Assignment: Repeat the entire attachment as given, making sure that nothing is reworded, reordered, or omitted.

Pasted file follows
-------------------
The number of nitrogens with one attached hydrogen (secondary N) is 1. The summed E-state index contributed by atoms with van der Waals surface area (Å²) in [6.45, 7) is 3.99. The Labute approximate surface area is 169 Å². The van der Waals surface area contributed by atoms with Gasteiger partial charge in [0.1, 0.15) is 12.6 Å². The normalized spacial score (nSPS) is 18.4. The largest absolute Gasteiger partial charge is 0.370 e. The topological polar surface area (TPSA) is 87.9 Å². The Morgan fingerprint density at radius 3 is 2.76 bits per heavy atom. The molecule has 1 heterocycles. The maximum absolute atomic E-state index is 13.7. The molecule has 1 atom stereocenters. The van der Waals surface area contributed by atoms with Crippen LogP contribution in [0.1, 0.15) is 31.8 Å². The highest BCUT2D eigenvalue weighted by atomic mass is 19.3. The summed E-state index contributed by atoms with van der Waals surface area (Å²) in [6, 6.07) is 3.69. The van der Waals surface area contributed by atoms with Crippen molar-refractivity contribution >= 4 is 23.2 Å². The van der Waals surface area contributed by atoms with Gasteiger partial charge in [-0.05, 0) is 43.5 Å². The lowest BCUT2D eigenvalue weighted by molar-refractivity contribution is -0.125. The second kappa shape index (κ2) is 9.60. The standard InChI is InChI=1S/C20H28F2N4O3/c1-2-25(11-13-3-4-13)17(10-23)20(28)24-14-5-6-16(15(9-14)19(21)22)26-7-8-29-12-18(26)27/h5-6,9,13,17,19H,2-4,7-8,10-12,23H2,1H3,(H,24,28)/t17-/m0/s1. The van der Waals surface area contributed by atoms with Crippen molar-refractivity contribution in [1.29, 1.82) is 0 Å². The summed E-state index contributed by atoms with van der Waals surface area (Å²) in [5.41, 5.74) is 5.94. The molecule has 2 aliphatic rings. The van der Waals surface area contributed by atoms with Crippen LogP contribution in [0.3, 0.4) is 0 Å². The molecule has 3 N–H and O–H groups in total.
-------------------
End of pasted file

The number of nitrogens with one attached hydrogen (secondary N) is 1. The summed E-state index contributed by atoms with van der Waals surface area (Å²) in [6.45, 7) is 3.99. The Labute approximate surface area is 169 Å². The van der Waals surface area contributed by atoms with Gasteiger partial charge in [0.1, 0.15) is 12.6 Å². The normalized spacial score (nSPS) is 18.4. The largest absolute Gasteiger partial charge is 0.370 e. The topological polar surface area (TPSA) is 87.9 Å². The Morgan fingerprint density at radius 3 is 2.76 bits per heavy atom. The molecule has 1 heterocycles. The maximum absolute atomic E-state index is 13.7. The molecule has 1 atom stereocenters. The van der Waals surface area contributed by atoms with Crippen LogP contribution in [0.1, 0.15) is 31.8 Å². The highest BCUT2D eigenvalue weighted by atomic mass is 19.3. The summed E-state index contributed by atoms with van der Waals surface area (Å²) in [6, 6.07) is 3.69. The van der Waals surface area contributed by atoms with Crippen molar-refractivity contribution >= 4 is 23.2 Å². The van der Waals surface area contributed by atoms with Gasteiger partial charge in [-0.05, 0) is 43.5 Å². The lowest BCUT2D eigenvalue weighted by molar-refractivity contribution is -0.125. The second kappa shape index (κ2) is 9.60. The standard InChI is InChI=1S/C20H28F2N4O3/c1-2-25(11-13-3-4-13)17(10-23)20(28)24-14-5-6-16(15(9-14)19(21)22)26-7-8-29-12-18(26)27/h5-6,9,13,17,19H,2-4,7-8,10-12,23H2,1H3,(H,24,28)/t17-/m0/s1. The van der Waals surface area contributed by atoms with Crippen molar-refractivity contribution in [1.29, 1.82) is 0 Å². The summed E-state index contributed by atoms with van der Waals surface area (Å²) in [5.41, 5.74) is 5.94. The molecule has 2 aliphatic rings. The van der Waals surface area contributed by atoms with Crippen LogP contribution in [0.3, 0.4) is 0 Å². The molecule has 3 N–H and O–H groups in total.